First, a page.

It’s often said to be a lost art. Which is understandable. As a means of communication there are now many alternatives which didn’t exist when Cicero was writing to his daughter, or Daudet from his windmill. For immediate conversation we are more likely to telephone or video call. We use email, text and messaging apps.
A letter on the other hand is entrusted to a third party for delivery. One of the most inefficient methods is ‘pupil post’. A cousin of mine managed to convince her parents that her school didn’t produce reports at the end of term, meaning they never found out about her school day misdemeanours or dismal exam results!
I had an article published sometime ago by The People’s Friend focusing on the First World War postcards in my late father’s collection - a few words of news and love from home to a loved one.
My husband and I sent a postcard to ourselves from each place we visited as a pictorial journal of where we had been and what we had seen. Those two very full albums are a great joy, each card triggering happy memories of our life together.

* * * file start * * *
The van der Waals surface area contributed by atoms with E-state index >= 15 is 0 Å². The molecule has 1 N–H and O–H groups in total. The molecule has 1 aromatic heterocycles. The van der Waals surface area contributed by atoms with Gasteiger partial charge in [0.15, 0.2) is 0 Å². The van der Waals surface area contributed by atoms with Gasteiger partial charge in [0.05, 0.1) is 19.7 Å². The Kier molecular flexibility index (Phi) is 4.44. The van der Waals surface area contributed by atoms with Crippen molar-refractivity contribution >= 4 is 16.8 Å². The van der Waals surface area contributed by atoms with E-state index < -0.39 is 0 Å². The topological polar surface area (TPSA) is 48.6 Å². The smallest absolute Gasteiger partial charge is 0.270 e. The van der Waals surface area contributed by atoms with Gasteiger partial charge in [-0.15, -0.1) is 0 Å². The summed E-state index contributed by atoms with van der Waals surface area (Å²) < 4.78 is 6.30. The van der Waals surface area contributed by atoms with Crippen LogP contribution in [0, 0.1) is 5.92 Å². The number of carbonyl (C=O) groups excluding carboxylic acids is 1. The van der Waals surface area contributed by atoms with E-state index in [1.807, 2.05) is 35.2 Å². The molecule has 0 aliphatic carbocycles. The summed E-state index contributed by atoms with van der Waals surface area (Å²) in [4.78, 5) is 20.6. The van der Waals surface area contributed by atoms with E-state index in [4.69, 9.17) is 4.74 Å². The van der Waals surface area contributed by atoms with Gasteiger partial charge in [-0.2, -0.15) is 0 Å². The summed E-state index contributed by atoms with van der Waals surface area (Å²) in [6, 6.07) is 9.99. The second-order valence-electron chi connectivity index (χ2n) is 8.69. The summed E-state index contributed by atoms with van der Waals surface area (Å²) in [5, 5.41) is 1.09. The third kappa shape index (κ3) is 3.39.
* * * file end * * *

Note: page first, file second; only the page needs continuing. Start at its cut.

I’m glad that magazines and newspapers still publish letters from readers - particularly when they pay the writer or send out a gift! It’s a good exercise in the general skills of writing - choosing a topic, using prose which fits the magazine’s style, starting with a good hook, engaging the reader, a pithy ending. And writing to a specific word count.
Brief is not always easy. The French philosopher Pascal said, “I have made this (letter) longer than usual because I have not had time to make it shorter.” It does indeed demand effort to concentrate one’s thoughts into a few words.
My creative writing muse is currently silent, probably the result of a difficult month. And so over the next few days I intend to write letters to various sources to exercise my writing muscle and force myself into the practice of writing regularly. And, hopefully, writing well.